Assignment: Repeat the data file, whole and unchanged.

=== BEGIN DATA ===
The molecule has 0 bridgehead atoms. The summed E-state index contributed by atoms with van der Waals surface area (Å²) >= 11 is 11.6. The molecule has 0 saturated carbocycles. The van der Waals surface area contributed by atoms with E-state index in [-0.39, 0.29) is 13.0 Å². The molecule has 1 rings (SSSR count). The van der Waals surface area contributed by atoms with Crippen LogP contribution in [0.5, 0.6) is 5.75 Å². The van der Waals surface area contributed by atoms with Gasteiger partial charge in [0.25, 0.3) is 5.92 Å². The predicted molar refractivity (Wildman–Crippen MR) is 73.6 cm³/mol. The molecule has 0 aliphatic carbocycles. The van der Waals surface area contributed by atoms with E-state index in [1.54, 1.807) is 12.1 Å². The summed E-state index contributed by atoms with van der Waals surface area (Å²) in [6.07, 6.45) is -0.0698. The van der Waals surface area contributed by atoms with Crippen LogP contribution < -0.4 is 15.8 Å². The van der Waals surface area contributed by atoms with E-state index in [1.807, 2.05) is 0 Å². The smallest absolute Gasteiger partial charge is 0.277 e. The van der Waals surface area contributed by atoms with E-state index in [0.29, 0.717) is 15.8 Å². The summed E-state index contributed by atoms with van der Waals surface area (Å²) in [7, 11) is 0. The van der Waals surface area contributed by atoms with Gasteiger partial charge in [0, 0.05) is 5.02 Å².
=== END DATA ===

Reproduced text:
The molecule has 0 bridgehead atoms. The summed E-state index contributed by atoms with van der Waals surface area (Å²) >= 11 is 11.6. The molecule has 0 saturated carbocycles. The van der Waals surface area contributed by atoms with E-state index in [-0.39, 0.29) is 13.0 Å². The molecule has 1 rings (SSSR count). The van der Waals surface area contributed by atoms with Crippen LogP contribution in [0.5, 0.6) is 5.75 Å². The van der Waals surface area contributed by atoms with Gasteiger partial charge in [0.25, 0.3) is 5.92 Å². The predicted molar refractivity (Wildman–Crippen MR) is 73.6 cm³/mol. The molecule has 0 aliphatic carbocycles. The van der Waals surface area contributed by atoms with E-state index in [1.54, 1.807) is 12.1 Å². The summed E-state index contributed by atoms with van der Waals surface area (Å²) in [6.07, 6.45) is -0.0698. The van der Waals surface area contributed by atoms with Crippen LogP contribution < -0.4 is 15.8 Å². The van der Waals surface area contributed by atoms with E-state index in [1.807, 2.05) is 0 Å². The smallest absolute Gasteiger partial charge is 0.277 e. The van der Waals surface area contributed by atoms with E-state index in [0.29, 0.717) is 15.8 Å². The summed E-state index contributed by atoms with van der Waals surface area (Å²) in [7, 11) is 0. The van der Waals surface area contributed by atoms with Gasteiger partial charge in [0, 0.05) is 5.02 Å².